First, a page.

The Best Way to Spend $1,000 in Your 20’s
You’ve probably seen this kind of article before. The best way to invest $1,000 is to put it in your CPF, drop it in a fixed deposit, blah blah blah. Here at MoneySmart, we say screw that. If Lex Luthor can turn a clock radio into a freeze gun, $1,000 ought to win you an entire continent. Here’s how you get started:
Are you in your 20’s, and have a $1,000? Brilliant.
If this were any other finance website, we’d be writing things like “save the cash and don’t spend it, and remember to live on roadkill as often as possible to save lunch money”.
Forget that. MoneySmart is for the people who want to enjoy life, get rich, and pay our way onto a reality show where we can act like asses with zero consequence (except maybe a growth in fan base).
In light of that, here’s what we say is the best way to invest $1,000:
1. Spend It on a Website That’s Also a Super Portfolio
Go register a domain at GoDaddy.com for like $20 a year. Then, hire a freelance web developer to create the most awesome website about you, and your accomplishments. For a $1,000, you can expect a pretty slick layout, graphics, maybe a bit of sound, etc.
Is it indulgent? Yes. Is it a waste of money? Hell no.
It’s an impressive thing to show when trying to close a deal, or get a job. When I did this back in ’02, employers who Googled me quickly realised that, by comparison, my website made theirs resemble a young child’s trousers after a bad accident with spoilt milk.
I was pretty much hired on the spot, when I explained digital marketing and image.
Also, if you put interesting stuff up on your site (e.g. your last base jumping holiday in Thailand), it tends to get shared on social media. That’s a good way to end up finding new contacts and job offers.
It also helps when your resume and portfolio are instantly accessible via your phone or tablet – you never know when you’ll run into a CEO, talent scout, or competitive cousin at a reunion dinner.
2. Spend It on a Personal Grooming Course
(The course itself probably won’t cost $1,000, but you’ll probably need to buy the wardrobe afterwards)
What did you think of when I said personal grooming? I bet it was someone suggesting a hairstyle, or picking out clothes for you. And that’s certainly a part of it, but a good course covers more than that. It includes things like:
- Speech patterns
- Body lnaguage
And more. If you think it’s just superficial, then you clearly haven’t met enough C-suite executives. You know that subtle confidence and charisma projected by CEOs, or rock directors? That’s the kind of aura you can develop, with some practice.
Of course, it won’t make a real, deep change to your character. But it’s enough to charm an audience for the hour your presentation takes, or wow an interviewer.
If you think the price for this is steep, look at it this way: what if that $1,000 lands you a job / contract that may pay several times that in a single month?
3. Take Real Estate Exams
You can either hook up with a company, or try to take the exams yourself. Either way, you shouldn’t have problems passing if you can handle basic maths.
If you pass the RES exam, you get two big advantages. First, you can start selling real estate if you ever need a job in a pinch. I’m not saying property agent is a job of last resort. All I’m saying is that, if you ever need a quick source of income, it helps that you can start selling right away.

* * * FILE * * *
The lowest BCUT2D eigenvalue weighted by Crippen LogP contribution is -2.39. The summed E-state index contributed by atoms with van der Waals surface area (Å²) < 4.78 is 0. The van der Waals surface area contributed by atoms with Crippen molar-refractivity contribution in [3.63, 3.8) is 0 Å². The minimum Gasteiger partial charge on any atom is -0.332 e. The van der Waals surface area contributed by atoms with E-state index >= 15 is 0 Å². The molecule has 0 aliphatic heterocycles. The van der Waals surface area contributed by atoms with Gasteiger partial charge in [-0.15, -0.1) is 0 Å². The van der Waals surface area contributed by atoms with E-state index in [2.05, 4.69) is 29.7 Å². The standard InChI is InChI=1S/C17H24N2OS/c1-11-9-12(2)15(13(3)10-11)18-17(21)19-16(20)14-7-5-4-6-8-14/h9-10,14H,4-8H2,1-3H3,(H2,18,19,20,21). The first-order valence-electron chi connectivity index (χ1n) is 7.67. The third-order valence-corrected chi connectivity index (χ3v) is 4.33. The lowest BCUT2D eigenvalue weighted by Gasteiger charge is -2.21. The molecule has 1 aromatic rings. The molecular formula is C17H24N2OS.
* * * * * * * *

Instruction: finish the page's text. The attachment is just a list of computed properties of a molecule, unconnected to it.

The other advantage is that in 10 years, you’ll probably need to buy a place of your own; and by then I won’t be around at MoneySmart to help you out (at the rate I’m acquiring enemies in the Yahoo comments section, my assassination is already overdue).
You’ll have to guide yourself, and having done that exam makes you as prepped as possible.
4. Buy Some Blue Chip Stocks
You knew this was coming. Let’s talk about equities, in which fortunes are made, economies are built, and reasons are made up.
Blue chip stocks are shares in 30 companies, which have the highest market capitalisation. While it’s unlikely to make you a millionaire, blue chip companies offer a high margin of safety and (usually) good dividend payouts.
Blue chip companies like Comfort DelGro, for example, have tangible assets (the taxi fleet), potential for growth (everyone says we need more cabs), and are a highly innovative company (in explaining fare hikes).
With blue chip stocks, don’t worry too much about trading (buying and selling for profit). Just hold on to the stocks, and re-invest the collected dividends. Over the course of 10 or 15 years, your small initial investment can snowball into a fortune.
You can drop by POSB or OCBC to take part in their respective blue chip investment programmes.
5. Learn to Cook
(Most cooking courses don’t cost $1,000. But you will need money to experiment. And if you cook like me you will spend most of it on first aid.)
I’m not talking about highly specialised courses here, like the ones just for patisseries. You want to go for basic culinary stuff, which will be enough for your own meals. Apart from the “soft” reasons (it’s an accomplishment, mum will be so proud, etc.) I can point out a number of times it’s helped me financially:
- When you go abroad, you don’t need to eat out so often
- You know that budgeting tip about packing your own lunch? Yeah, you just try it if it means consuming 30 kilos of Nutella sandwiches by the end of the year.
- Save money on dates
- Save money during family gatherings
- There is an INSANE level of demand for competent local kitchen staff, if you’re ever out of a job.
And go do all this now, because by the time your crying kids arrive, it’ll be too late. There’s a good reason we put “in your 20s” in the title. This is the kind of thing 35 – 40 year olds wish they had the time to do.
How would you spend $1,000 as an investment? Comment and let us know!